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|Authors: ||Barua, Anton|
|Issue Date: ||1-Oct-2012|
|Series/Report no.: ||Canadian theses|
|Abstract: ||With the rapid proliferation of the internet, web browsers have evolved from single-purpose remote document viewers into multifaceted systems for executing dynamic, interactive web applications. In order to enhance the web browsing experience of users and to facilitate on-demand customizability, most web browsers now can be fitted with extensions: pieces of software that utilize the underlying web platform of a browser and provide a wide range of features such as advertisement blocking, safety ratings of websites, in-browser web development, and many more. Extensible web browsers provide access to their powerful privileged components in order to facilitate the development of feature-rich extensions. This exposure comes at a price, though, as a vulnerable extension can introduce a security hole through which an attacker can access the privileged components and penetrate a victim user’s browser, steal the user’s sensitive information, and even execute arbitrary code in the user’s computer. The current browser security model is inadequate for preventing attacks via such vulnerable extensions. Therefore, an effective protection mechanism is required that would provide web browsers adequate security while still allowing them to be extended.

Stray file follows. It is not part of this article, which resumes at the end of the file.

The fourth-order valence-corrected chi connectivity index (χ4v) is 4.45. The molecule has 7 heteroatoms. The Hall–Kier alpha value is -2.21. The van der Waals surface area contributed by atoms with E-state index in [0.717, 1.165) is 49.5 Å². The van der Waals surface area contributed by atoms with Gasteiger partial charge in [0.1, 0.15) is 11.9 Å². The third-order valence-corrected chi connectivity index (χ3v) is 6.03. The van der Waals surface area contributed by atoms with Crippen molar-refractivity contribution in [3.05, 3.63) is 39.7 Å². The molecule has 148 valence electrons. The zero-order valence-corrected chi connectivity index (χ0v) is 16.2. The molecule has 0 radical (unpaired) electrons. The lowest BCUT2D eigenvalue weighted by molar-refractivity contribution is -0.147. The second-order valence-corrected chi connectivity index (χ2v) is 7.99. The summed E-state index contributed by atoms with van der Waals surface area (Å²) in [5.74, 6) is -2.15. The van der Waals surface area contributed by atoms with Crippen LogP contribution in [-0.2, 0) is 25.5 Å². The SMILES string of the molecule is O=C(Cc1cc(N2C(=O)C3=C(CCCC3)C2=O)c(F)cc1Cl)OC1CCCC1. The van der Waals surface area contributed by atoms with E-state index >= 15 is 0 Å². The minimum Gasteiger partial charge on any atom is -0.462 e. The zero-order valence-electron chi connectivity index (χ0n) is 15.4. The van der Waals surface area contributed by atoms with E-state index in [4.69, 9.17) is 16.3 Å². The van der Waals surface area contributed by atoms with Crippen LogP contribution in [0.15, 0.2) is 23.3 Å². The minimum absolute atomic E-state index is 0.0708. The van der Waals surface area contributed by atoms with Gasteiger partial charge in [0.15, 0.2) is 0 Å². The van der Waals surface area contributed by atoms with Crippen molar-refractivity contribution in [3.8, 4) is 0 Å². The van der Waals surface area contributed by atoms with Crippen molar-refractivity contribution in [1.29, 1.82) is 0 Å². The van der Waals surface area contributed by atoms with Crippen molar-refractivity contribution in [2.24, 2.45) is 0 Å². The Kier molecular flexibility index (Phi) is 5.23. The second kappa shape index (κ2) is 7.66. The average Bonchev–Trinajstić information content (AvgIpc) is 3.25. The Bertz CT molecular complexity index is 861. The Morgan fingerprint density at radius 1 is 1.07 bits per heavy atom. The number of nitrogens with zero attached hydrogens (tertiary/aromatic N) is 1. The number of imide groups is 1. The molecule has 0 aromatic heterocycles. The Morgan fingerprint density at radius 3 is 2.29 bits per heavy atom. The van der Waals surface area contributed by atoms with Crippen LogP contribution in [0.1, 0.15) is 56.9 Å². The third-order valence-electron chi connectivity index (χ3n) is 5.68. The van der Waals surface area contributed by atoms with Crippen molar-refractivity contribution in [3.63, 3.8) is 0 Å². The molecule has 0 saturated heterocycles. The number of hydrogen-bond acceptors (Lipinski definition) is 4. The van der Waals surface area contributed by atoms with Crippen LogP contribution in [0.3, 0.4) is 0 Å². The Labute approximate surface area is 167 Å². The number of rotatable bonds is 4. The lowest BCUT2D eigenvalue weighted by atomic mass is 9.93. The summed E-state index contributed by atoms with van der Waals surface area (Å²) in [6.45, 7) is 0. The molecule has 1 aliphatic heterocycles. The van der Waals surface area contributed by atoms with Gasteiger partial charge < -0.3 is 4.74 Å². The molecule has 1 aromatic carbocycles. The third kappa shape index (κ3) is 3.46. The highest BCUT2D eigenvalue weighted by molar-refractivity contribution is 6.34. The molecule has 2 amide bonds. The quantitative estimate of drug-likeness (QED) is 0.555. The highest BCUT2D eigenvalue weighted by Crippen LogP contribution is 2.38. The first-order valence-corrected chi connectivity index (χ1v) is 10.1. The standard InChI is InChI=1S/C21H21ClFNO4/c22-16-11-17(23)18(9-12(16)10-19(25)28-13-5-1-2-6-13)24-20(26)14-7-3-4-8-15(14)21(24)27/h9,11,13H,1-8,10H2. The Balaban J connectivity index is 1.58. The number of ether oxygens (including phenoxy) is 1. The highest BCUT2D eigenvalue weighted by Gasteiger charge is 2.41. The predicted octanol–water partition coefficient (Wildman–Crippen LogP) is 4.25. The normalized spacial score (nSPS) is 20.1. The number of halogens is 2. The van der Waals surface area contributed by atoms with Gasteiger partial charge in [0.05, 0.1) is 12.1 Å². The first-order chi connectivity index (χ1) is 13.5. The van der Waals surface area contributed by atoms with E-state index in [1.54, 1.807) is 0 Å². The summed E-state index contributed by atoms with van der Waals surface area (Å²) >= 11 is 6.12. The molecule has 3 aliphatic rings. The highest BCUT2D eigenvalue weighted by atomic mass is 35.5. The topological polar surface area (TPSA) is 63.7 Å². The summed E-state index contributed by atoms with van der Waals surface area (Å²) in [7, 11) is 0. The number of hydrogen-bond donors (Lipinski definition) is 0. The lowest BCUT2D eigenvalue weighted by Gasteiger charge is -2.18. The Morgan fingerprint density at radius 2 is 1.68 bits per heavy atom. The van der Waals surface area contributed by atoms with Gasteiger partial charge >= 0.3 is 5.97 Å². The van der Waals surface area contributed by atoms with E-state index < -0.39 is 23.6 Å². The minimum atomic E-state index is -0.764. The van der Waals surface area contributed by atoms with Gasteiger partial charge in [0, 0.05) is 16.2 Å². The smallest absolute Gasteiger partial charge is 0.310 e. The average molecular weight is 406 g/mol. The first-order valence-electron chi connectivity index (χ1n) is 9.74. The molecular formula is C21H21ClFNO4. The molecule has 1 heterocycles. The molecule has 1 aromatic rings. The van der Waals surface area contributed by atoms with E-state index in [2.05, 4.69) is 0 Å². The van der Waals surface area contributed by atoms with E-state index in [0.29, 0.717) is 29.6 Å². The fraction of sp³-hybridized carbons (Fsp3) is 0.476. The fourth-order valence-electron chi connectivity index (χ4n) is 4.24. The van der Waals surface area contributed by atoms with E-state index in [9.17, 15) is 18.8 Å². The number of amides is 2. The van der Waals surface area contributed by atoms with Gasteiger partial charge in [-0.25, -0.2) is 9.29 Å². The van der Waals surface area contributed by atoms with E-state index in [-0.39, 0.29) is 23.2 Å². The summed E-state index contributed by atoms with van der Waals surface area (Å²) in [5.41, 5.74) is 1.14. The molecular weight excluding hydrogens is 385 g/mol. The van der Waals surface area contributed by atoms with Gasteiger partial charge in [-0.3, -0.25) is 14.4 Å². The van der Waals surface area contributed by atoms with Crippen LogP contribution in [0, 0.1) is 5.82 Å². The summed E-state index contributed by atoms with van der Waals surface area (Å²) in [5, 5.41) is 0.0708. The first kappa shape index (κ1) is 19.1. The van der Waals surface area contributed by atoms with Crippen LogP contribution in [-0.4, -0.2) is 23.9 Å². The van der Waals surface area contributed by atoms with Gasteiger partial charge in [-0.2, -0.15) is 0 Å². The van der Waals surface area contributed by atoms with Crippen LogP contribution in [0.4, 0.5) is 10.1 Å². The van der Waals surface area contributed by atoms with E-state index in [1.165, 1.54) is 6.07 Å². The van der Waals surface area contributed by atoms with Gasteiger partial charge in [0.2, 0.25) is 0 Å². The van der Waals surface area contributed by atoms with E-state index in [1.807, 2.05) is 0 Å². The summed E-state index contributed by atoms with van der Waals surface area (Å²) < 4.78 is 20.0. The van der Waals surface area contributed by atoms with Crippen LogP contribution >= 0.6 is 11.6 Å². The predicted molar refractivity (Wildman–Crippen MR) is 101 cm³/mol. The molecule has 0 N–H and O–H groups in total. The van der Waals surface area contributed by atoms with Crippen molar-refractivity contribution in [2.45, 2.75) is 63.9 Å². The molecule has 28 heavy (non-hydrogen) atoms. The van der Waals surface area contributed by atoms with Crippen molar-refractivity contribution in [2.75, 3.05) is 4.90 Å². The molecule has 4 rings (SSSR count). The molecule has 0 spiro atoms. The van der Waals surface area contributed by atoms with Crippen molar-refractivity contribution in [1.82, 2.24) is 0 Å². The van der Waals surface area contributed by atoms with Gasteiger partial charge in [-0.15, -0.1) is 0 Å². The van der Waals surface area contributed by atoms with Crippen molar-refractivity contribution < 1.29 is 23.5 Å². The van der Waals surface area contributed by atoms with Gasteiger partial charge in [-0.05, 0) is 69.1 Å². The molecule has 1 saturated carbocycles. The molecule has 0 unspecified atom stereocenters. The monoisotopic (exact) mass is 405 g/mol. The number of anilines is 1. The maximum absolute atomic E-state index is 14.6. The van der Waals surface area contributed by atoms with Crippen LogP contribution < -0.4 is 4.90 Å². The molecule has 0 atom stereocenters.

|Description: ||Thesis (Master, Computing) -- Queen's University, 2012-09-27 23:41:46.455|
|Appears in Collections:||Queen's Graduate Theses and Dissertations|
School of Computing Graduate Theses
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